Creating and managing user groups
Introduction to Verily Workbench groups
Workbench allows you to define and manage groups of registered users, called Workbench Groups. Workbench Groups are useful for many reasons.
First, you can use them to define and manage sets of users that have different semantics for your purposes (e.g. “users who are workspace
READERS” vs workspace
WRITERS, or “users from Company A” vs “users from Company B”). You can share a workspace and its resources with a given group (e.g., “Customers from Company A”), and if a particular user should no longer have access, you can simply remove them from the group.
In addition, Workbench Groups can be used to give access to resources in “external” (non-Workbench) Google Cloud projects, e.g. to configure a GCS bucket to be readable by a group of users.
Every Workbench user has their own “pet service account” (per workspace). A service account (SA) is a special type of Google account that lets Workbench interface directly with Google Cloud on your behalf. For example, the Workbench Cloud Environments are configured to “act as” your pet SA.
Adding a member to a Workbench Group implicitly adds their “pet service account” to the group as well. So, by sharing a resource with a Workbench group, you’re sharing that resource with the users’ service accounts as well, and this will allow them to, e.g., access that resource from their Cloud Environments and other workspace contexts. When a group is granted access to a resource, the group members are able to access that resource from any of their Workbench workspaces.
Each Workbench user has an associated automatically-created proxy group that holds only that user and their pet service account(s). The proxy group can be used to set up access permissions as well. See the next section for more detail.
Creating and managing groups
Workbench groups are defined and managed via the
terra command-line tool. If you don’t want to install the
terra tool locally, you can create a Cloud Environment in a Workbench workspace, which will have
terra already installed and configured for you. One easy way to access the command-line tool from a Cloud Environment is to launch a Terminal window from the JupyterLab server.
Note: If you’d prefer not to use the command-line tool directly, this notebook provided in the First Hour on Verily Workbench series can be run in a cloud environment to produce tooling which enables you to create and manage groups without using the terminal.
You can only add email addresses of registered Workbench users to a group. However, groups may be nested— you can add a group as a member as another group.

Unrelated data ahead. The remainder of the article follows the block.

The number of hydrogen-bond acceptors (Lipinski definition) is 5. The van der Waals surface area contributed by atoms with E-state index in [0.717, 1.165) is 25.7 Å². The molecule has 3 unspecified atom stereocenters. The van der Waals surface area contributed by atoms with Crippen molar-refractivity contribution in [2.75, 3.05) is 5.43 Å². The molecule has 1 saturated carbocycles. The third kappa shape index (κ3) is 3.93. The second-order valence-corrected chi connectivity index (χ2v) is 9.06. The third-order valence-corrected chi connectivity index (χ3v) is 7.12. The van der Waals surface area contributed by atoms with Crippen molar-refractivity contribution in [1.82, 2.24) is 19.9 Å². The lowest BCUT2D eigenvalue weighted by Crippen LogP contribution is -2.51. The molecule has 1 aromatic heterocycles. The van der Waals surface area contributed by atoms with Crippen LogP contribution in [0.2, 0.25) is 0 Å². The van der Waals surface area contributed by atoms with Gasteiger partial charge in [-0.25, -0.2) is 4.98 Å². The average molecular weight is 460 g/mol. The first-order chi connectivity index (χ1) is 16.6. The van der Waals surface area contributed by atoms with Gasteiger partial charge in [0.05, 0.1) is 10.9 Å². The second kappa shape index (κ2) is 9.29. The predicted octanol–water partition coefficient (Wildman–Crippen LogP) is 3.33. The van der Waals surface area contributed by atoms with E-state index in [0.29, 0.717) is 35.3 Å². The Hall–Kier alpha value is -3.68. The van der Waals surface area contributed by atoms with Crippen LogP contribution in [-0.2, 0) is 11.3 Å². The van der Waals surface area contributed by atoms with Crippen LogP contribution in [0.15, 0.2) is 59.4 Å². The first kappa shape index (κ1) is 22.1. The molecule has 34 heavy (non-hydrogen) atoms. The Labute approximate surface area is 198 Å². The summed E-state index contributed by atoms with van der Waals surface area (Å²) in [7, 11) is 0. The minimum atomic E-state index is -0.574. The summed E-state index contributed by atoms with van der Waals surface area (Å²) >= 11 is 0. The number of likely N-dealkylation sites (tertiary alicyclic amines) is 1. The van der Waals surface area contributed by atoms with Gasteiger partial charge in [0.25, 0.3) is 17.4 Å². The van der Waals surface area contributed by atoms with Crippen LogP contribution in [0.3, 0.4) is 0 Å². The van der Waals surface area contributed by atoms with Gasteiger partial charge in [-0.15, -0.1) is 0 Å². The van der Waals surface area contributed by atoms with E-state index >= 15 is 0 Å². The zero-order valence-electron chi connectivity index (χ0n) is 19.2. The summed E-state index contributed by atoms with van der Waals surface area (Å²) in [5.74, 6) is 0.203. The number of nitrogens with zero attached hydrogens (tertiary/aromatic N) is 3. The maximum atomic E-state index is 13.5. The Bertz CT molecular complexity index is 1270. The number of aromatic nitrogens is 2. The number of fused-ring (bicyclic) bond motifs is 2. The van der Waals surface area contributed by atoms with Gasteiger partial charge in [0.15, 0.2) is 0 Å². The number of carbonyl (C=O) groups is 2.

terra group subcommands are as follows:
Usage: terra group [COMMAND] Manage groups of users. Commands: add-user Add a user to a group with a given policy. create Create a new Workspace group. delete Delete an existing Workspace group. describe Describe the group. list List the groups to which the current user belongs. list-users List the users in a group. remove-user Remove a user from a group with a given policy.
To see the Workbench Groups that you currently belong to, run:
$ terra group list
(Your proxy group is not included in this list). The output will look similar to this:
$ terra group list NAME EMAIL MEMBERS POLICIES amy-test-workspace-group email@example.com 1 [ADMIN] companyA-users companyA@verily-bvdp.com 6 [ADMIN] my-team firstname.lastname@example.org unknown [MEMBER]
terra group <subcommand> to see usage details for a subcommand. For example:
$ terra group create Missing required option: '--name=<name>' Usage: terra group create [--format=<format>] --name=<name> Create a new Terra group. --format=<format> Set the format for printing command output: JSON, TEXT. Defaults to the config format property. Default: null --name=<name> Group name.
If you are a group
ADMIN, you will be able to list the users in a group. The creator of a group is automatically an
$ terra group list-users --name=amyu-test-workspace-group
Adding a user to a group
To add a user to a group you administer, use
terra group add-user:
Usage: terra group add-user --email=<email> [--format=<format>] --name=<name> --policy=<policy> Add a user to a group with a given policy. --email=<email> User (or other group) email. --format=<format> Set the format for printing command output: JSON, TEXT. Defaults to the config format property. Default: null --name=<name> Group name. --policy=<policy> Group policy: MEMBER, ADMIN.
--policy argument determines whether the user is added as a
Finding your proxy group
You can see the address of your own proxy group— along with your “pet service account” for the current workspace— by running the command:
terra auth status
You can also see the proxy group listed in your ‘profile’ information:
Using Workbench Groups
Once you’ve defined a group, you can share a workspace or cloud resource with that group.
You can share a workspace via the Workbench UI:
You can also share a workspace via the
terra command-line tool:
$ terra workspace add-user Usage: terra workspace add-user --email=<email> [--format=<format>] --role=<role> [--workspace=<id>] Add a user or group to the workspace. --email=<email> User or group email. --format=<format> Set the format for printing command output: JSON, TEXT. Defaults to the config format property. Default: null --role=<role> Role to grant: READER, WRITER, OWNER. --workspace=<id> Workspace id to use for this command only.
You can make other Google Cloud resources accessible to a Workspace Group:
Note: The Workspace group addresses have the domain name
verily-bvdp.com. Your company may have instituted an organization policy for its own Google Cloud projects that prevents setting up IAM permissions for addresses outside your domain. If that is the case, you can create a Google group under your org, add the Workspace Group(s) as members, and share the resource with the Google Group.
Last Modified: 16 November 2023